Raffaele Cecco first came to everyone’s attention thanks to the release of Cop-Out for the ZX Spectrum. He soon become widely regarded on the system thanks to a number of stunning looking arcade influenced games, including Exolon, Cybernoid and Stormlord. Here he talks to us about those early days in the industry.
Let’s start with your days at school in the 1970s. What were your aspirations back then?
I was always interested in science as a youngster but it was only when I saw a videogame for the first time that I thought, ‘Right, that’s absolutely what I want to do.’ I think it was a Binatone games system, which came with a TV my parents had rented. It was a black-and-white thing, and it had a game of soccer from what I recall. It was very, very basic but that was my first experience with videogames really.
So is that what got you into computing and gaming?
When I found out that to make your own videogames you had to learn how to programme, that’s when I started toying with code. Then the Sinclair ZX81 came out, and I think it cost about £70, which was a fair amount of money in those days. But it suddenly wasn’t an inconceivable dream to have a computer. All we had prior to that were things like Apple and these really expensive American machines, which cost hundreds and hundreds. When the ZX81 came out it was kind of a way in for youngsters to learn programming quite cheaply.
Did you just dabble with BASIC at first?
Yes, I dabbled with BASIC first on the ZX81. I knew that I had to learn machine code to write really good games, or as good as they could be on the ZX81, but unfortunately I could never get the tape loading and saving working. It kind of held me back a bit until I got the Spectrum, which had the reliable saving, and then I could really save my work and really get into it. I mean there were a few more books available then when the Spectrum came out as well.
So you learnt much of your trade using books?
In those days, the magazines used to have quite big sections on programming and they would kind of dissect commercial games and have an expert telling you how they made this, that and the other in this game, so you used to pick up quite a few tips. But there were a few books starting to come on to the market as well, which was really good, and I just learnt through trial and error.
Did you spend ages tapping in the huge type-in programmes magazines would carry?
I did, yes. I remember once spending all night typing in some machine code programme and it just crashed. I would get all kinds of error messages, so I learnt my lesson the hard way there.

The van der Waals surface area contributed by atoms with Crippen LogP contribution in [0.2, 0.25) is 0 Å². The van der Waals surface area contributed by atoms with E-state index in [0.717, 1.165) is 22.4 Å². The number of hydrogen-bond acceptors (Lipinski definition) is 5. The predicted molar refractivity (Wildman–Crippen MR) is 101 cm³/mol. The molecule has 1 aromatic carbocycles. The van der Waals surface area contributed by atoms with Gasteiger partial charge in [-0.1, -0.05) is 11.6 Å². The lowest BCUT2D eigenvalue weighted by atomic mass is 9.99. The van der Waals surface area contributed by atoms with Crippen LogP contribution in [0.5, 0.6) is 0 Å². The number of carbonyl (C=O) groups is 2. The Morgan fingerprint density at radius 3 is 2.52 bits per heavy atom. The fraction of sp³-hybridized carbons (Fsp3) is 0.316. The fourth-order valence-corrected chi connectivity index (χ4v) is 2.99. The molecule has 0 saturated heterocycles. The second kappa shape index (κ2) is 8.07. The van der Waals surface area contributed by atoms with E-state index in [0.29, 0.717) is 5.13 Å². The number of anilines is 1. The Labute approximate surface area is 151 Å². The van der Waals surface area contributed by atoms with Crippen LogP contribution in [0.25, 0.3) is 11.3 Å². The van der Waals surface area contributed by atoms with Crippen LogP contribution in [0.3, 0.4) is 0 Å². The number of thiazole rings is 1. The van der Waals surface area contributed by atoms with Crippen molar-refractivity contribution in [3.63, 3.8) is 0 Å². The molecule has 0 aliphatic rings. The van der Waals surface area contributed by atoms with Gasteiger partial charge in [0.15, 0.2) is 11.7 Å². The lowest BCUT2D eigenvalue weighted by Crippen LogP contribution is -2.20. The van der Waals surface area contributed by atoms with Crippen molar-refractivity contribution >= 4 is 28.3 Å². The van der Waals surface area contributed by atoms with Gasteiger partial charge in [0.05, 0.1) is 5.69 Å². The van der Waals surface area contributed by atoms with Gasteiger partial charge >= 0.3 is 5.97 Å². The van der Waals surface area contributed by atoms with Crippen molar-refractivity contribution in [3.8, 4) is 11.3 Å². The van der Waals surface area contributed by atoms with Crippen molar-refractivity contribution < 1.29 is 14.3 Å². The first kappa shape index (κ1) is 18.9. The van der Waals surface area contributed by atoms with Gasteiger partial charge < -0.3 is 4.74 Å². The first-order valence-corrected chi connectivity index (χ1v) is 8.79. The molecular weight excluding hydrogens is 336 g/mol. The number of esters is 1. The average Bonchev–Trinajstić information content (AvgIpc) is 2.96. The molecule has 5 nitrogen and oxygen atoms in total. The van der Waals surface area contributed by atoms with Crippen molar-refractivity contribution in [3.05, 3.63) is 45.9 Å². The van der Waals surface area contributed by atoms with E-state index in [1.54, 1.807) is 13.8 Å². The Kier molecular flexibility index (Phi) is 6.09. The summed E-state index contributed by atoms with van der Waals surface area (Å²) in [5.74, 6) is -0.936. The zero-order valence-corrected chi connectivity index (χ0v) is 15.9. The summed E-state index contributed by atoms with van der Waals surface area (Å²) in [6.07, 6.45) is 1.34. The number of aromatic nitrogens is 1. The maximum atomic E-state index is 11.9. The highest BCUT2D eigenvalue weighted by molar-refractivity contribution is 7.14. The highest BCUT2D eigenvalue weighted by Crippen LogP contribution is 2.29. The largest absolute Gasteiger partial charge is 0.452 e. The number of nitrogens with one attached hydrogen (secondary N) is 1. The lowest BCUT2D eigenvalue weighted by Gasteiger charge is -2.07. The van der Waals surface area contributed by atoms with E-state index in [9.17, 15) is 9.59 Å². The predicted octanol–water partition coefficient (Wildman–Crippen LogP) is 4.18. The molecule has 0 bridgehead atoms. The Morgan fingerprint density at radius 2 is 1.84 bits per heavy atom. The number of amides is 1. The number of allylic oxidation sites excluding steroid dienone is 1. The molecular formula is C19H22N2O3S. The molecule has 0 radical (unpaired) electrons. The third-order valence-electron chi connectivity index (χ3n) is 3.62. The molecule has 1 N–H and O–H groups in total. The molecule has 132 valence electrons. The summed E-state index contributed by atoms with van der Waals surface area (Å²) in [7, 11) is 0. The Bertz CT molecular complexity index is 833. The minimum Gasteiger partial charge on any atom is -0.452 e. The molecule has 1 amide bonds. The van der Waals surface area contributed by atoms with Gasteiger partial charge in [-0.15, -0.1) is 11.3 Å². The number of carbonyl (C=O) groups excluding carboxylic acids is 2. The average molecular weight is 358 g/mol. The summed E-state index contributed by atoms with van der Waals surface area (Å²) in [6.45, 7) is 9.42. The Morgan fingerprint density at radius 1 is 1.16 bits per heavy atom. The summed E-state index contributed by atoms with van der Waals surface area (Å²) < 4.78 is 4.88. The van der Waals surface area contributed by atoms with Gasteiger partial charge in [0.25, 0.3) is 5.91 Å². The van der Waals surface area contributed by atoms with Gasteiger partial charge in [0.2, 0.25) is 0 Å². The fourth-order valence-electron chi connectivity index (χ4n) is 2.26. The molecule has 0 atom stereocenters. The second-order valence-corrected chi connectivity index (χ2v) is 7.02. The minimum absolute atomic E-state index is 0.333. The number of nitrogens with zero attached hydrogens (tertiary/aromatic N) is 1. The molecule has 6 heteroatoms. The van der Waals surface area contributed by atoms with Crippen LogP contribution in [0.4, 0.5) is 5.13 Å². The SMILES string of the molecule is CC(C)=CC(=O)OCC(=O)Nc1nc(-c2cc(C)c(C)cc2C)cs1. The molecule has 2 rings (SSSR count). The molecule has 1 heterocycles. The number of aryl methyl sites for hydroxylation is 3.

What if games didn’t exist? What do you think you’d have done with your life?
It would still have been something involved in technology and computing or engineering in general, I think – something along those lines.
Did writing games interest you more than actually playing them did?
Yes, but I did enjoy playing them too. I think the two went hand-in-hand because I found some games quite addictive and I wanted to replicate that in my own games. I thrashed my Atari 2600 to bits playing things like Combat and Space Invaders with the hundred variations as it was on that game, so yes, I found the games very, very addictive. It was only later on in life when I’d been programming for 20 years or so that I kind of got fed up with games, and I don’t even play them anymore. But, yes, they were very addictive to play. I loved games on the SNES – Mario, and Zelda and all those types of things.
So how did you go about creating your first game?
The very first game that I actually wrote was in BASIC. It was just a few things like characters dropping from the top of the screen down to the bottom and you had to move left to right to avoid them. It was only when I got to Mikro-Gen that I really started understanding how to put a game together, and began to get to grips with gameplay and levels and all that type of thing. Before that it was just generally hacking demos together that weren’t really complete games as such, but they gave me enough of a grounding to actually develop a full game after that.
You went to Mikro Gen while you were still at school, didn’t you?
I was doing my A-levels at school and I basically got completely fed up with doing them so I started sending a few game demos out to about three or four companies. Mikro-Gen asked me in for an interview. I got offered the job and I thought, ‘Right, I’ll quit school and I’ll start working.’
How did that go down with your parents?
They didn’t mind. They were pleased that I’d got a job that I was going to enjoy. At the time, it was still touch-and-go as to whether I was going to finish my A-levels anyway, and I didn’t really know if I wanted to go to university or anything like that. When the opportunity came up I thought, right, okay I’ll go for that.
Was there any real stigma in working within the games industry at that time then?
I’d say there was, because a lot of people had no idea what games were really. I remember one chap asking me what I did for a living. I said I developed videogames and he asked me if that was legal. I don’t know what he thought I was actually doing but there was real ignorance in those days as to what games were and what was involved in developing them. People had no idea really. I knew what was going on, so that was enough for me.
Do you think that attitude has changed over time?
Yes. I think there’s still a bit of a stigma attached and, you know, if your kid turns round and says, ‘Right, I want to design games for a living,’ initially people may think, ‘Well, you know, that’s not a real job.’ They don’t know what’s involved, especially in a modern game. It’s a huge undertaking both technically and creatively these days. There’s huge financial risk so it’s a very serious business. But I think there still is a bit of a stigma attached to games. I think it’s just like now when I look at people wasting all their time on Facebook, I have that attitude towards them. Do you know what I’m saying? If you’re involved in something, people are just ignorant of it and you just assume it’s not something that is a really valid way of making a living.